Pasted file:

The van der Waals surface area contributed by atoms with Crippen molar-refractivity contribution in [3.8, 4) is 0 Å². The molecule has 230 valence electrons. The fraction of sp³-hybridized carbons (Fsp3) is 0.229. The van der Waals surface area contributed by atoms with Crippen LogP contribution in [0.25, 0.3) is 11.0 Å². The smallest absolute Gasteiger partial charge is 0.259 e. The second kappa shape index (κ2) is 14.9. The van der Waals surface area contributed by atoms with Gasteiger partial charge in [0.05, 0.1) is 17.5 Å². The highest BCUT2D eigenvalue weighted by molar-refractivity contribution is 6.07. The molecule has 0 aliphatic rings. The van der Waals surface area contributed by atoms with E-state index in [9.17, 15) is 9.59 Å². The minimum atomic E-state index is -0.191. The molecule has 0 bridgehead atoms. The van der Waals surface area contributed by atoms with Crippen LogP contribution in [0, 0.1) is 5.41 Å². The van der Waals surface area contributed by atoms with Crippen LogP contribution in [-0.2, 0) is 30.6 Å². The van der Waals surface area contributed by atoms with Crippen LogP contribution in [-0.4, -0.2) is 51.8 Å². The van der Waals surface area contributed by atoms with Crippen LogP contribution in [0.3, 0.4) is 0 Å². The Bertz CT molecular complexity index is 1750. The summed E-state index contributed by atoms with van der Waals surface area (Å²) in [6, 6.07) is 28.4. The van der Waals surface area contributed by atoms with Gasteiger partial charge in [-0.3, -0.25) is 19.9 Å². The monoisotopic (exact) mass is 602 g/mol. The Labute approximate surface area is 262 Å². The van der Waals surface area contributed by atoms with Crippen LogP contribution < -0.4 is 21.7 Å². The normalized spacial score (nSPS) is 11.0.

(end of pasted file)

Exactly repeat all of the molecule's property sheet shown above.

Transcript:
The van der Waals surface area contributed by atoms with Crippen molar-refractivity contribution in [3.8, 4) is 0 Å². The molecule has 230 valence electrons. The fraction of sp³-hybridized carbons (Fsp3) is 0.229. The van der Waals surface area contributed by atoms with Crippen LogP contribution in [0.25, 0.3) is 11.0 Å². The smallest absolute Gasteiger partial charge is 0.259 e. The second kappa shape index (κ2) is 14.9. The van der Waals surface area contributed by atoms with Gasteiger partial charge in [0.05, 0.1) is 17.5 Å². The highest BCUT2D eigenvalue weighted by molar-refractivity contribution is 6.07. The molecule has 0 aliphatic rings. The van der Waals surface area contributed by atoms with E-state index in [9.17, 15) is 9.59 Å². The minimum atomic E-state index is -0.191. The molecule has 0 bridgehead atoms. The van der Waals surface area contributed by atoms with Crippen LogP contribution in [0, 0.1) is 5.41 Å². The van der Waals surface area contributed by atoms with Crippen LogP contribution in [-0.2, 0) is 30.6 Å². The van der Waals surface area contributed by atoms with Crippen LogP contribution in [-0.4, -0.2) is 51.8 Å². The van der Waals surface area contributed by atoms with Crippen LogP contribution in [0.3, 0.4) is 0 Å². The Bertz CT molecular complexity index is 1750. The summed E-state index contributed by atoms with van der Waals surface area (Å²) in [6, 6.07) is 28.4. The van der Waals surface area contributed by atoms with Gasteiger partial charge in [-0.3, -0.25) is 19.9 Å². The monoisotopic (exact) mass is 602 g/mol. The Labute approximate surface area is 262 Å². The van der Waals surface area contributed by atoms with Crippen LogP contribution < -0.4 is 21.7 Å². The normalized spacial score (nSPS) is 11.0.